The narcissistic art of selfie-taking seems such a quintessentially 21st-century art form that, taking it up at last this Christmas I began to think of myself as frightfully modern.
You're a 75-year-old child of your times! I bragged to myself as brandishing my smartphone I posed for selfies (making sure my best side got the limelight) wearing the witty T-shirt (portraits of Bach, Beethoven and Mozart above the legend 'I can hear dead people!') Santa brought me.
But then almost the next day, whisking out of my ego's grasp all the tickets I'd had on myself for my imagined modernity, up in my online reading popped news of a 12th-century selfie.
Is there nothing new under the sun?
In its online storyA Selfie Set In Stone, The Guardian tells how an art historian has found a stonemason's unnoticed-for-centuries selfie high up at the top of a pillar in a dark corner inside a Spanish cathedral.
Dr Jennifer Alexander, a specialist in the architectural history of the great churches and cathedrals of the medieval period, found the small carved figure of a man. Alexander says, ''He's got a nice little smile. He's pleased with himself. He's splendidly carved, with a strongly characterised face.''
She's sure its a self-portrait of a stonemason who worked on the cathedral.
You find this in medieval buildings, she rejoices.
They're usually in dark corners where only another stonemason would find them. This one is in a bit of the building where you'd have to be a stonemason to be up there to see it.
She explains that while medieval stonemasons were often sublimely multi-skilled craftsmen, they worked in anonymity and so sometimes yielded to the sorts of modest expressions of narcissism this mason indulged with his self-portrait.
The story of the discovery bristles with charm and poignancy. So for example we find that he, the immortalised stonemason, has surely from on high and over 900 years been watching tens of millions of visitors to the cathedral (last year alone 350,000 tourists came) while not one of them ever saw him.
For me as well the discovery of the mason's witty but shy, almost self-effacing narcissism takes on a special lustre in these times when the narcissism of Donald Trump has been so displayed and analysed.
Perhaps it is a manifestation of my own wretched, therapy-resistant case of TAD (Trump Anxiety Disorder) that I cannot read enough about Trump's personality. Only this week, with Trump so newsworthily at large in Georgia, there are renewed suggestions that Trump's narcissism is a clinically malignant form of that dysfunction.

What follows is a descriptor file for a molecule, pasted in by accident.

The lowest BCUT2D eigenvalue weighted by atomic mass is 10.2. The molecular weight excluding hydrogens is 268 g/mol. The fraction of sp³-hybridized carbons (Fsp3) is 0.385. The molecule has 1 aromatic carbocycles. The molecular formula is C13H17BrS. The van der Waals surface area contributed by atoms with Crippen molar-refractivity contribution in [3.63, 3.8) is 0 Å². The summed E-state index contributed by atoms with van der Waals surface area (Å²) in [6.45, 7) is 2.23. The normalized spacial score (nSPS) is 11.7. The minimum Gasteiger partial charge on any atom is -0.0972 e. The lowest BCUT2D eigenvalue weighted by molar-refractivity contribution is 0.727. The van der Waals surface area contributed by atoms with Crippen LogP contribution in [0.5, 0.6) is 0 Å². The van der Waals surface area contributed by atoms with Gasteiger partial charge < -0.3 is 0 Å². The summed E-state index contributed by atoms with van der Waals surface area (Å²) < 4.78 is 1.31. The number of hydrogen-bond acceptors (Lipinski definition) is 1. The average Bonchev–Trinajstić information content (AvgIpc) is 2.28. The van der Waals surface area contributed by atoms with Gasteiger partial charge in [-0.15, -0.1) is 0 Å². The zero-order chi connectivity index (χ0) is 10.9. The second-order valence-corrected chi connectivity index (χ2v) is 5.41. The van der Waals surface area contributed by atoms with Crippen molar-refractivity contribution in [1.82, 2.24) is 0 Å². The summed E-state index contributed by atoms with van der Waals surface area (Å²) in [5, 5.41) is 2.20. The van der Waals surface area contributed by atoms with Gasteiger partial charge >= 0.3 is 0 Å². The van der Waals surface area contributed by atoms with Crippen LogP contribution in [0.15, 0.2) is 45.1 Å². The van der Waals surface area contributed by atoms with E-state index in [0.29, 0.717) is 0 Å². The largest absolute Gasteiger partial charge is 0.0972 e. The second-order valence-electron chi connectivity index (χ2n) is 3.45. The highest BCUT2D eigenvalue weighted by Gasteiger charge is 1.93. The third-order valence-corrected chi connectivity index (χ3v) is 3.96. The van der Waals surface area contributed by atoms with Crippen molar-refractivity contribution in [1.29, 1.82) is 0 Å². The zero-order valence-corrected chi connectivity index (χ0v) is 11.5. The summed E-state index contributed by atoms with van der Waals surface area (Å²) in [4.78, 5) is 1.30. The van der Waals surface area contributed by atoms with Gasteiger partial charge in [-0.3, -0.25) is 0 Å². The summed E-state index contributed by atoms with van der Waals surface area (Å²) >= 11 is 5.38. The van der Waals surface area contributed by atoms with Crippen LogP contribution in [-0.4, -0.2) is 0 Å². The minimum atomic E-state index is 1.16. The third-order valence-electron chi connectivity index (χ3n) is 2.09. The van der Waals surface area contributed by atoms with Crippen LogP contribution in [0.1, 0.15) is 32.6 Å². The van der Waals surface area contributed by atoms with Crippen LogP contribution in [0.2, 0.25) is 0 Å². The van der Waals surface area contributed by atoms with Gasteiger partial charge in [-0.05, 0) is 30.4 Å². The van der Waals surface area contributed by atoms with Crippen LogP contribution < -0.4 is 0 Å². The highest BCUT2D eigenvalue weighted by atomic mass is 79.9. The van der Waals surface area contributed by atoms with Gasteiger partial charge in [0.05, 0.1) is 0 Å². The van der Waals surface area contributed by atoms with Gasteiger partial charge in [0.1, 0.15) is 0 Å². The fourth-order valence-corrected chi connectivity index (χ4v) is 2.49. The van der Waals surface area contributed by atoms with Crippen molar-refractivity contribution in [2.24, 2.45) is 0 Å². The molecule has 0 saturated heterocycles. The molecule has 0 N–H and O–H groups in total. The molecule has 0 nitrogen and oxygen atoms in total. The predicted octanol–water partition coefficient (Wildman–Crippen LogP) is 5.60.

Trump's example and the stonemason's story reminds us that there is, really, a narcissism spectrum with umpteen kinds of narcissisms along it.
At one of its extremes (found in the worst potenates of our times) narcissism is malignant, belligerent and ostentatious, a display of bad fireworks.
Somewhere in the middle one finds the mildly egomaniacally majority (it includes those who take flattering selfies and peacock popinjay newspaper columnists who would spit dummies if bylines didn't give them credit for every single piece of wordmasonry they carve). Then at the far end there is the shy, restrained narcissism of the ancient stonemason in the news. Is he, perhaps, a role model for us all?
But then, when (like this shy, modest columnist) one is astonishingly cultured and well read, the notion of narcissism is known to be extremely complex.
So, for example, Oscar Wilde imagined in a poem, The Disciple Poem, that the pool in which Narcissus saw his reflection, falling in love with that reflection, was itself (the pool) a watery narcissist that loved its own reflection in Narcissus's eyes.
Then, the narcissist's relationship with his mirror (Trump is thought to need lots of bathroom mirror-time every day to cosmetically perfect the tangerine suntan that somehow endures right through Washington's famously sunless winters) has nuances galore.
Some of us, poetry-knowledgeable, have had our relationships with our mirrors changed for ever by reading the great Constantine Cavafy's poem The Mirror In The Hall in which the old hallway mirror is a living thing with its own deep emotions. It finds great joy and fulfilment in being able to serve a handsome young man who pauses in front of it.
Perhaps, similarly, Trump's White House bathroom's mirror has powerful feelings (worship? contempt? pity? who can tell?) about the tangerine-tinted man it serves so intimately.